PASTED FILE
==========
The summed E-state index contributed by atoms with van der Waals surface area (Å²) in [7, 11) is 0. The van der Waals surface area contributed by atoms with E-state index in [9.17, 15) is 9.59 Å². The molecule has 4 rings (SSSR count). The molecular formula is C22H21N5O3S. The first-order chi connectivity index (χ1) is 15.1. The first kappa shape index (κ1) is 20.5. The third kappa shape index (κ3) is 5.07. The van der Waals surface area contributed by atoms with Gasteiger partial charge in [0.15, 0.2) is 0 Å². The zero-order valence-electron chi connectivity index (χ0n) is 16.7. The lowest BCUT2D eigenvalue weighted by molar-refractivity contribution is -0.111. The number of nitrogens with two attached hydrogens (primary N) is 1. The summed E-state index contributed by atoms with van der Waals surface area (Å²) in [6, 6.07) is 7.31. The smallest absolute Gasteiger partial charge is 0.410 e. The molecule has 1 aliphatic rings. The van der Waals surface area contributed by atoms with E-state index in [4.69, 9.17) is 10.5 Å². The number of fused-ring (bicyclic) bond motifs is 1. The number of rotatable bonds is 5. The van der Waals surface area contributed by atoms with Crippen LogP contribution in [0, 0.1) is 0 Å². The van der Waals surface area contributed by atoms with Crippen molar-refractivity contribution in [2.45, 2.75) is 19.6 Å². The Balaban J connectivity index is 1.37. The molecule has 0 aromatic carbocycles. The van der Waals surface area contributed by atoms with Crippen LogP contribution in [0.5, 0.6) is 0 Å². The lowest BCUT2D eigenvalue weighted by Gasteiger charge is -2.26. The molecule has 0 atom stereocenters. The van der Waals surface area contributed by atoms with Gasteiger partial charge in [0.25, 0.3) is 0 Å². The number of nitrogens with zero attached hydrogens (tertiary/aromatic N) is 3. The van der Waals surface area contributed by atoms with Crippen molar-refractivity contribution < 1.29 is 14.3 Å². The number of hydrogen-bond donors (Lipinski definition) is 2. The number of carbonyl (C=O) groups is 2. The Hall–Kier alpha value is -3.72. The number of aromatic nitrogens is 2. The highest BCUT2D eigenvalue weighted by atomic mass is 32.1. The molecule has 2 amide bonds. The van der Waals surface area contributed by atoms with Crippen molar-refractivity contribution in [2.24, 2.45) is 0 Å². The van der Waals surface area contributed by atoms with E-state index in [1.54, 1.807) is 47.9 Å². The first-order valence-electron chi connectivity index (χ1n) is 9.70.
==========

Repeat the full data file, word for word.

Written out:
The summed E-state index contributed by atoms with van der Waals surface area (Å²) in [7, 11) is 0. The van der Waals surface area contributed by atoms with E-state index in [9.17, 15) is 9.59 Å². The molecule has 4 rings (SSSR count). The molecular formula is C22H21N5O3S. The first-order chi connectivity index (χ1) is 15.1. The first kappa shape index (κ1) is 20.5. The third kappa shape index (κ3) is 5.07. The van der Waals surface area contributed by atoms with Gasteiger partial charge in [0.15, 0.2) is 0 Å². The zero-order valence-electron chi connectivity index (χ0n) is 16.7. The lowest BCUT2D eigenvalue weighted by molar-refractivity contribution is -0.111. The number of nitrogens with two attached hydrogens (primary N) is 1. The summed E-state index contributed by atoms with van der Waals surface area (Å²) in [6, 6.07) is 7.31. The smallest absolute Gasteiger partial charge is 0.410 e. The molecule has 1 aliphatic rings. The van der Waals surface area contributed by atoms with E-state index in [4.69, 9.17) is 10.5 Å². The number of fused-ring (bicyclic) bond motifs is 1. The number of rotatable bonds is 5. The van der Waals surface area contributed by atoms with Crippen LogP contribution in [0, 0.1) is 0 Å². The van der Waals surface area contributed by atoms with Crippen molar-refractivity contribution in [2.45, 2.75) is 19.6 Å². The Balaban J connectivity index is 1.37. The molecule has 0 aromatic carbocycles. The van der Waals surface area contributed by atoms with Crippen LogP contribution in [0.5, 0.6) is 0 Å². The lowest BCUT2D eigenvalue weighted by Gasteiger charge is -2.26. The molecule has 0 atom stereocenters. The van der Waals surface area contributed by atoms with Gasteiger partial charge in [0.25, 0.3) is 0 Å². The number of nitrogens with zero attached hydrogens (tertiary/aromatic N) is 3. The van der Waals surface area contributed by atoms with Crippen molar-refractivity contribution < 1.29 is 14.3 Å². The number of hydrogen-bond donors (Lipinski definition) is 2. The number of carbonyl (C=O) groups is 2. The Hall–Kier alpha value is -3.72. The number of aromatic nitrogens is 2. The highest BCUT2D eigenvalue weighted by atomic mass is 32.1. The molecule has 2 amide bonds. The van der Waals surface area contributed by atoms with Crippen molar-refractivity contribution in [2.24, 2.45) is 0 Å². The van der Waals surface area contributed by atoms with E-state index in [1.54, 1.807) is 47.9 Å². The first-order valence-electron chi connectivity index (χ1n) is 9.70.